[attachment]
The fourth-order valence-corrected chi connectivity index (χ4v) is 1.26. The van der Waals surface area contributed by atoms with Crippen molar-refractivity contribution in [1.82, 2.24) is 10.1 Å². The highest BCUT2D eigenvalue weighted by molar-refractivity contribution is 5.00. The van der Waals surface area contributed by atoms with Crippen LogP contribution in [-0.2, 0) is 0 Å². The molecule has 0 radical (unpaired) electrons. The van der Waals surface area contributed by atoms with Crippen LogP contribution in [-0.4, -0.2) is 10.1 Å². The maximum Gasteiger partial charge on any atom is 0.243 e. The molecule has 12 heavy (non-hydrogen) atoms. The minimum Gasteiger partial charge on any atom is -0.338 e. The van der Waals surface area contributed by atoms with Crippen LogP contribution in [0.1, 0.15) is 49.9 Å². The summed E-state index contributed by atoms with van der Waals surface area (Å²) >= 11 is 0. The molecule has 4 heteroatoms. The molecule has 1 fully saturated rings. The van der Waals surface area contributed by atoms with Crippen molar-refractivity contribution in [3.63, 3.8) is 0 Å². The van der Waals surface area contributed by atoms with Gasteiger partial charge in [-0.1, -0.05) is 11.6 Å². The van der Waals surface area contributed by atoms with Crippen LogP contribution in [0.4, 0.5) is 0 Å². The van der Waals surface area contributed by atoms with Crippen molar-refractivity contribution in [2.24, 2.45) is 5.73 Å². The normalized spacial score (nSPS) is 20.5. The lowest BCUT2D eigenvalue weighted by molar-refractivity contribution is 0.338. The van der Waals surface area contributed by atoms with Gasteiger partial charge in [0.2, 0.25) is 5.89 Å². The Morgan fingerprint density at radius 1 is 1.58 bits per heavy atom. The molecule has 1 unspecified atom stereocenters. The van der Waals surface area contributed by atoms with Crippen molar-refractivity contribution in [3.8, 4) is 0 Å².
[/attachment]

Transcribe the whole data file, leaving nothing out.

The fourth-order valence-corrected chi connectivity index (χ4v) is 1.26. The van der Waals surface area contributed by atoms with Crippen molar-refractivity contribution in [1.82, 2.24) is 10.1 Å². The highest BCUT2D eigenvalue weighted by molar-refractivity contribution is 5.00. The van der Waals surface area contributed by atoms with Crippen LogP contribution in [-0.2, 0) is 0 Å². The molecule has 0 radical (unpaired) electrons. The van der Waals surface area contributed by atoms with Crippen LogP contribution in [-0.4, -0.2) is 10.1 Å². The maximum Gasteiger partial charge on any atom is 0.243 e. The molecule has 12 heavy (non-hydrogen) atoms. The minimum Gasteiger partial charge on any atom is -0.338 e. The van der Waals surface area contributed by atoms with Crippen LogP contribution in [0.1, 0.15) is 49.9 Å². The summed E-state index contributed by atoms with van der Waals surface area (Å²) >= 11 is 0. The molecule has 4 heteroatoms. The molecule has 1 fully saturated rings. The van der Waals surface area contributed by atoms with Crippen molar-refractivity contribution in [3.63, 3.8) is 0 Å². The van der Waals surface area contributed by atoms with Gasteiger partial charge in [-0.1, -0.05) is 11.6 Å². The van der Waals surface area contributed by atoms with Crippen LogP contribution in [0.4, 0.5) is 0 Å². The van der Waals surface area contributed by atoms with Crippen molar-refractivity contribution in [2.24, 2.45) is 5.73 Å². The normalized spacial score (nSPS) is 20.5. The lowest BCUT2D eigenvalue weighted by molar-refractivity contribution is 0.338. The van der Waals surface area contributed by atoms with Gasteiger partial charge in [0.2, 0.25) is 5.89 Å². The Morgan fingerprint density at radius 1 is 1.58 bits per heavy atom. The molecule has 1 unspecified atom stereocenters. The van der Waals surface area contributed by atoms with Crippen molar-refractivity contribution in [3.8, 4) is 0 Å².